Cheers,

Michael

Thanks for your reply, Michael. I do believe the caravan Manufacturers ‘fiddle’ with the weights (ball weights, ATM weight, etc.) With both of my last two Jayco vans, (both have front kitchens) I have had new compliance plates issued as, even when empty, I just could not get the ball weight down to what was on the compliance plate. With my current Silverline, we are only carrying 20 litres of water, have cut back big time on what we carry and are still overweight. I have been told that included in your allowed payload is the water you carry, the gas bottles, bed mattress, solar panel, etc., so you end up being able to carry bugger all of your own stuff. It all seems ridiculous to me. Anyway, thanks again for your advice.

Don

I have a Mazda bt50 which has been upgraded by a qualified engineer and comes in at tare2250 and gvm3330and van that has been upgraded by the same engineer tare2060 gvm and I put it over the weigh ridge and came up with the following a

Weights total weight combined 5.9400 / ute3240kgs van2700 kts loaded my estimation is that I would have 250 kgsup my sleeve and 90 kgs up my sleeve for ute does this seem right also what would the ball weight be for this combination all walk has been done and passed by NSW Registration and is printed on my Rego papers Thanking for your time as I am in my late sevenths and seems confusing to me and I am trying to do the right thing Regards Ken

Hi Ken,

When you say that your ute’s weight is 3240 kgs is that with the van attached or unhitched? If that’s the weight with the van hitched up then yes, you have another 90 kg weight capacity. Which is pretty much one person and no passenger!

For your ball weight… an estimate is that it’s 10% of your van’s weight… but this would vary depending on how your van is loaded. I actually wrote this post here today to help you out: https://abigpeacheyadventure.com.au/tow-ball-weight/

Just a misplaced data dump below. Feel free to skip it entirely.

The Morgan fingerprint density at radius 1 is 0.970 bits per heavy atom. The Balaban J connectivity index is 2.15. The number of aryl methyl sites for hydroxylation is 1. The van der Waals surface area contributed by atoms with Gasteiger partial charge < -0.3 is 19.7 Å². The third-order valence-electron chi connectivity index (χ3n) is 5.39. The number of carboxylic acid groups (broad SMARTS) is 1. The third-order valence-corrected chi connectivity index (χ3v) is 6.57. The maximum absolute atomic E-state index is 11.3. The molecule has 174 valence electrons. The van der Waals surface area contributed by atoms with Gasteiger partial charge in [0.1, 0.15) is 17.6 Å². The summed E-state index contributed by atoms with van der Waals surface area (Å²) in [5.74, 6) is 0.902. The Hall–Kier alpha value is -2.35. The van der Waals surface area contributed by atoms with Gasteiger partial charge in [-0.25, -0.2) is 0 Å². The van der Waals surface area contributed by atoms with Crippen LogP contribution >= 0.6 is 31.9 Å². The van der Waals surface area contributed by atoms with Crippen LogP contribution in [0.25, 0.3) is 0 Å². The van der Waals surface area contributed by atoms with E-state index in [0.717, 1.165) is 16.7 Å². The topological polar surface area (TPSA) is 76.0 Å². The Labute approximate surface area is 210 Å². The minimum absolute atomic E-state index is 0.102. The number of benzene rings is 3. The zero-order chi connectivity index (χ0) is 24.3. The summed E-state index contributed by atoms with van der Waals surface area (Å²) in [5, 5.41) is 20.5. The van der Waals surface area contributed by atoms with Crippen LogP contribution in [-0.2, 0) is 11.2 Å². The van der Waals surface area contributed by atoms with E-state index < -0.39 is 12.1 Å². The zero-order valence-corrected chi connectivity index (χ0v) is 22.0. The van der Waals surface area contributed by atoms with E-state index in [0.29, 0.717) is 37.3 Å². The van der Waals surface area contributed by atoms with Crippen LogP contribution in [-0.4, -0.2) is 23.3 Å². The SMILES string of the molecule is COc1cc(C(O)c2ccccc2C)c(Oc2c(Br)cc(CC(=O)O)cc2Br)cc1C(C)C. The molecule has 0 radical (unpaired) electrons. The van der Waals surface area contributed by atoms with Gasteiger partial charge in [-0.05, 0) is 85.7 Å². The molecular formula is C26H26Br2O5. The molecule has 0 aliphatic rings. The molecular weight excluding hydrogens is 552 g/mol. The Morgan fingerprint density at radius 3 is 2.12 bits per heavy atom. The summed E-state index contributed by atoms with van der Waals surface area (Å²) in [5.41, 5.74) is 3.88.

Cheers,

Michael and Natalie

Hi Chief, picking up an old thread here, but would like your take on something. I have an NW Pajero. with a tow rating of 3t with a Tb weight of <180 or 2.5 t for over 180 kg tbw.

we have been away in the van previously, but i have just taken it over a weighbridge. and would like clarity on the following. weights came back as 2.85t for the car (inc tbw) and the van 2.35. do i include the tow ball weight in the van weight when i am looking at towing capacity (ie if i am limited to 2.5 t – is that with or without the tow ball weight – the scales have it as 2.36 hitched or 2.64 unhitched) this has a significant impact. i can redistribute some weight to bring the TBW down to 250kg, but want to ensure that i am not towing more than 2.5 t. my understanding is that weight (tbw ) becomes part of the tow vehicles axle loading and therefore GVM. what is your take?

Hi Shaun, towing capacity refers to Aggregate Trailer Mass (ATM)… so the weight of the caravan unhitched which here is 2.64t

So you might be able to move some weight from your van to your car (as long as you don’t exceed the car’s max weight (GVM) or the max gross combined weight (GCM)

Bear in mind – once you redistribute weight it will throw out the towball download calculations as this is entirely based on where you put the weight, not how much. There’s an article on here about that too if you’re interested

Cheers